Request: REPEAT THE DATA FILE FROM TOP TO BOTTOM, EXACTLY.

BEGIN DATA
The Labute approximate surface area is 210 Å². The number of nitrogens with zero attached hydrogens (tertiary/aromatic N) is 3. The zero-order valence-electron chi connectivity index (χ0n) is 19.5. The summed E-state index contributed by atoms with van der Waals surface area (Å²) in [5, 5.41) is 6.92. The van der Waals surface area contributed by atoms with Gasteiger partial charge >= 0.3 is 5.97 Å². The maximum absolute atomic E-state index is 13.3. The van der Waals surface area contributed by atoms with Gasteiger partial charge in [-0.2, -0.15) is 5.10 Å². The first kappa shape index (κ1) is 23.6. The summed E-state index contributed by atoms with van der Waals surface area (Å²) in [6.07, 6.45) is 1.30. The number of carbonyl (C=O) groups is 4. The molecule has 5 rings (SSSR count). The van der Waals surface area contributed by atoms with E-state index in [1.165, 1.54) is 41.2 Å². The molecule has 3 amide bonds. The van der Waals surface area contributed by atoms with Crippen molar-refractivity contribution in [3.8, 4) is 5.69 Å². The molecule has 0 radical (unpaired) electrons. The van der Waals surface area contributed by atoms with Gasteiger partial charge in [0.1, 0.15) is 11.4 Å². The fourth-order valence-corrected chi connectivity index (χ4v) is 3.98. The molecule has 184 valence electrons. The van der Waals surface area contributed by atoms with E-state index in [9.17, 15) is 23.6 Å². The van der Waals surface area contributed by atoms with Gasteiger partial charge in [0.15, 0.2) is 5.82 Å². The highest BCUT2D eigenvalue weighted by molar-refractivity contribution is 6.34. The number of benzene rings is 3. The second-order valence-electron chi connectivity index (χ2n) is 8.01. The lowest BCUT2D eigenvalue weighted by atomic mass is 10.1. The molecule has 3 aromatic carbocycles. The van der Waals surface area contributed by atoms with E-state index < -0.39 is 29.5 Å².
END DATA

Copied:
The Labute approximate surface area is 210 Å². The number of nitrogens with zero attached hydrogens (tertiary/aromatic N) is 3. The zero-order valence-electron chi connectivity index (χ0n) is 19.5. The summed E-state index contributed by atoms with van der Waals surface area (Å²) in [5, 5.41) is 6.92. The van der Waals surface area contributed by atoms with Gasteiger partial charge >= 0.3 is 5.97 Å². The maximum absolute atomic E-state index is 13.3. The van der Waals surface area contributed by atoms with Gasteiger partial charge in [-0.2, -0.15) is 5.10 Å². The first kappa shape index (κ1) is 23.6. The summed E-state index contributed by atoms with van der Waals surface area (Å²) in [6.07, 6.45) is 1.30. The number of carbonyl (C=O) groups is 4. The molecule has 5 rings (SSSR count). The van der Waals surface area contributed by atoms with E-state index in [1.165, 1.54) is 41.2 Å². The molecule has 3 amide bonds. The van der Waals surface area contributed by atoms with Crippen molar-refractivity contribution in [3.8, 4) is 5.69 Å². The molecule has 0 radical (unpaired) electrons. The van der Waals surface area contributed by atoms with Gasteiger partial charge in [0.1, 0.15) is 11.4 Å². The fourth-order valence-corrected chi connectivity index (χ4v) is 3.98. The molecule has 184 valence electrons. The van der Waals surface area contributed by atoms with E-state index in [9.17, 15) is 23.6 Å². The van der Waals surface area contributed by atoms with Gasteiger partial charge in [0.15, 0.2) is 5.82 Å². The highest BCUT2D eigenvalue weighted by molar-refractivity contribution is 6.34. The number of benzene rings is 3. The second-order valence-electron chi connectivity index (χ2n) is 8.01. The lowest BCUT2D eigenvalue weighted by atomic mass is 10.1. The molecule has 3 aromatic carbocycles. The van der Waals surface area contributed by atoms with E-state index < -0.39 is 29.5 Å².